Narrow Results Clear All
- Communication Improvement 4
- Culture of Safety 1
- Education and Training 1
- Error Reporting and Analysis 2
- Human Factors Engineering 1
- Logistical Approaches 1
- Quality Improvement Strategies
- Teamwork 1
Search results for "Wrong Patient"
- Critical Pathways
- Wrong Patient
Tools/Toolkit > Multi-use Website
Association of periOperative Registered Nurses.
This Web site includes information and resources for National Time Out Day, an initiative to raise awareness on the importance of surgical team time outs. The 2019 observation is June 12th.
Bramson K, Mooney T. Providence Journal. August 18, 2006.
This article reports on a case of mistaken identity that resulted in erroneous surgery, despite a "time out" before beginning the operation.
Journal Article > Study
Patient identification error among prostate needle core biopsy specimens—are we ready for a DNA time-out?
Suba EJ, Pfeifer JD, Raab SS. J Urol. 2007;178:1245-1248.
This study summarizes the findings from three root cause analyses to highlight the challenges in preventing patient identification errors in surgical pathology specimens. The authors suggest the use of a time-out strategy that would reduce the risk of the wrong patient receiving radiation or surgical therapy.
PA-PSRS Patient Saf Advis. June 2007;4:29, 32-45.
This article discusses reports of wrong-site surgery submitted to the PA-PSRS, compares them with results of other studies, and provides suggestions to reduce this type of error.
Journal Article > Commentary
The author explains the Joint Commission on Accreditation of Healthcare Organizations' Universal Protocol on surgical site verification in the context of its implementation in a New Jersey hospital.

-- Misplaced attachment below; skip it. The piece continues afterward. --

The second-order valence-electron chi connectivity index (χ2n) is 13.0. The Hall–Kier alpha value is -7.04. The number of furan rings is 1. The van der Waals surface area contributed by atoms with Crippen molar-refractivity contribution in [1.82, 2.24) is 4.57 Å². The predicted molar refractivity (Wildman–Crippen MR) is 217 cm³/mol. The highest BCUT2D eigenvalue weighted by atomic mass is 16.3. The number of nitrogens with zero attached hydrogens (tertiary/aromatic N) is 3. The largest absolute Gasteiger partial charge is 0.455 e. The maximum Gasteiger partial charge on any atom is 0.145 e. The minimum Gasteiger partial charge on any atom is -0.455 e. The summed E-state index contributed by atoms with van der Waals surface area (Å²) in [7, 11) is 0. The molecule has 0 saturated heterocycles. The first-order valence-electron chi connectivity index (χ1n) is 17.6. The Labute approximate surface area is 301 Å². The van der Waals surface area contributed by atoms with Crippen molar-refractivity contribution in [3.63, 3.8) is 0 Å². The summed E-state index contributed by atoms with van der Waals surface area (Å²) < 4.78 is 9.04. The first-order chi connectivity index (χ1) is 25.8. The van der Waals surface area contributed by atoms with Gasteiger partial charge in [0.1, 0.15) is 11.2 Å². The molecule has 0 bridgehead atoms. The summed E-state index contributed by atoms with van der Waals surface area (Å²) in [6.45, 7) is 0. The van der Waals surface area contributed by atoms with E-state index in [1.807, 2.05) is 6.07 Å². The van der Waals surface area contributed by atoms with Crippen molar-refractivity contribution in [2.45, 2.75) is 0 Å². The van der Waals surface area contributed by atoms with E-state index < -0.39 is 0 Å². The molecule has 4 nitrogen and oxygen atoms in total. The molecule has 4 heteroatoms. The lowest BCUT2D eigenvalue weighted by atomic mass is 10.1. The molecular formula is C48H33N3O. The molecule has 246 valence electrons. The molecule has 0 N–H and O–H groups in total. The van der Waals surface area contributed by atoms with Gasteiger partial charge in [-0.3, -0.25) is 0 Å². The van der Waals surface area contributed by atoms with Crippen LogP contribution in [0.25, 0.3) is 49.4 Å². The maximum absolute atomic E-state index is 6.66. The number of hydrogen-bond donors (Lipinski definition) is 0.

Legislation/Regulation > Multi-use Website
The Joint Commission.
According to an AHRQ-supported study, wrong-site surgery occurred at a rate of approximately 1 per 113,000 operations between 1985 and 2004. In July 2004, The Joint Commission enacted a Universal Protocol that was developed through expert consensus on principles and steps for preventing wrong-site, wrong-procedure, and wrong-person surgery. The Universal Protocol applies to all accredited hospitals, ambulatory care, and office-based surgery facilities. The protocol requires performing a time out prior to beginning surgery, a practice that has been shown to improve teamwork and decrease the overall risk of wrong-site surgery. This Web site includes a number of resources and facts related to the Universal Protocol. Wrong-site, wrong-procedure, and wrong-patient errors are all now considered never events by the National Quality Forum and sentinel events by The Joint Commission. The Centers for Medicare and Medicaid Services have not reimbursed for any costs associated with these surgical errors since 2009.